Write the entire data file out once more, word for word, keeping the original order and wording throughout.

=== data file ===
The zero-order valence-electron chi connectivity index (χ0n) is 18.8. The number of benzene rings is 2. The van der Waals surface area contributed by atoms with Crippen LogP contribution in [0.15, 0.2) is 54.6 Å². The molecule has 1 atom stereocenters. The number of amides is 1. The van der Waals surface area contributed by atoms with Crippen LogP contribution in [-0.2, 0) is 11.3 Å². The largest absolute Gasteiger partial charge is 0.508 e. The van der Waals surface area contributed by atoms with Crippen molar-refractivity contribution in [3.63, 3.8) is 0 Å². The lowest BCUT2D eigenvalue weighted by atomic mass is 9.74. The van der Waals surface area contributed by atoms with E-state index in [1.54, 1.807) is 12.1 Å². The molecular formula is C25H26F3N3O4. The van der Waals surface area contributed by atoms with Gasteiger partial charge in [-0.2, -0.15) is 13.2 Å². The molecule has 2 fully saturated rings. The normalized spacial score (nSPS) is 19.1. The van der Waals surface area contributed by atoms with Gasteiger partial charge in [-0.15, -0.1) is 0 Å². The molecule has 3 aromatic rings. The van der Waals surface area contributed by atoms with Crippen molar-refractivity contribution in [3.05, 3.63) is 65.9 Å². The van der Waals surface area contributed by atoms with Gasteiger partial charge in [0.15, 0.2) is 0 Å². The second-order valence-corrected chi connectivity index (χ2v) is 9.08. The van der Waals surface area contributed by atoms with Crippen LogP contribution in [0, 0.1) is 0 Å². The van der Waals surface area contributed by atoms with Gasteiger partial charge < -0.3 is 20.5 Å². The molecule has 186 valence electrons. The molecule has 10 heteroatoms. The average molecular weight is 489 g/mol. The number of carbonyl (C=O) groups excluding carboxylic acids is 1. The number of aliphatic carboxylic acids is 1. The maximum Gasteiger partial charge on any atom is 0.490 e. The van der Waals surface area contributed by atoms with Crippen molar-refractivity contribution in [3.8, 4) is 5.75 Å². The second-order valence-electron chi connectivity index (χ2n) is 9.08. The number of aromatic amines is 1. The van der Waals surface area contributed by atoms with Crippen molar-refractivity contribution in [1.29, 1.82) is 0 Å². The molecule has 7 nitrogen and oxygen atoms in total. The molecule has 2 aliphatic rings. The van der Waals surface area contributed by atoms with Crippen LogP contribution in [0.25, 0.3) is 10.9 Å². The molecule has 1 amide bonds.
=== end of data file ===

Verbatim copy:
The zero-order valence-electron chi connectivity index (χ0n) is 18.8. The number of benzene rings is 2. The van der Waals surface area contributed by atoms with Crippen LogP contribution in [0.15, 0.2) is 54.6 Å². The molecule has 1 atom stereocenters. The number of amides is 1. The van der Waals surface area contributed by atoms with Crippen LogP contribution in [-0.2, 0) is 11.3 Å². The largest absolute Gasteiger partial charge is 0.508 e. The van der Waals surface area contributed by atoms with Crippen molar-refractivity contribution in [3.63, 3.8) is 0 Å². The lowest BCUT2D eigenvalue weighted by atomic mass is 9.74. The van der Waals surface area contributed by atoms with E-state index in [1.54, 1.807) is 12.1 Å². The molecular formula is C25H26F3N3O4. The van der Waals surface area contributed by atoms with Gasteiger partial charge in [-0.2, -0.15) is 13.2 Å². The molecule has 2 fully saturated rings. The normalized spacial score (nSPS) is 19.1. The van der Waals surface area contributed by atoms with Gasteiger partial charge in [-0.15, -0.1) is 0 Å². The molecule has 3 aromatic rings. The van der Waals surface area contributed by atoms with Crippen molar-refractivity contribution in [3.05, 3.63) is 65.9 Å². The van der Waals surface area contributed by atoms with Gasteiger partial charge in [0.15, 0.2) is 0 Å². The second-order valence-corrected chi connectivity index (χ2v) is 9.08. The van der Waals surface area contributed by atoms with Crippen LogP contribution in [0, 0.1) is 0 Å². The van der Waals surface area contributed by atoms with Gasteiger partial charge < -0.3 is 20.5 Å². The molecule has 186 valence electrons. The molecule has 10 heteroatoms. The average molecular weight is 489 g/mol. The number of carbonyl (C=O) groups excluding carboxylic acids is 1. The number of aliphatic carboxylic acids is 1. The maximum Gasteiger partial charge on any atom is 0.490 e. The van der Waals surface area contributed by atoms with Crippen molar-refractivity contribution in [3.8, 4) is 5.75 Å². The second-order valence-electron chi connectivity index (χ2n) is 9.08. The number of aromatic amines is 1. The van der Waals surface area contributed by atoms with Crippen molar-refractivity contribution in [1.29, 1.82) is 0 Å². The molecule has 7 nitrogen and oxygen atoms in total. The molecule has 2 aliphatic rings. The van der Waals surface area contributed by atoms with Crippen LogP contribution in [0.25, 0.3) is 10.9 Å². The molecule has 1 amide bonds.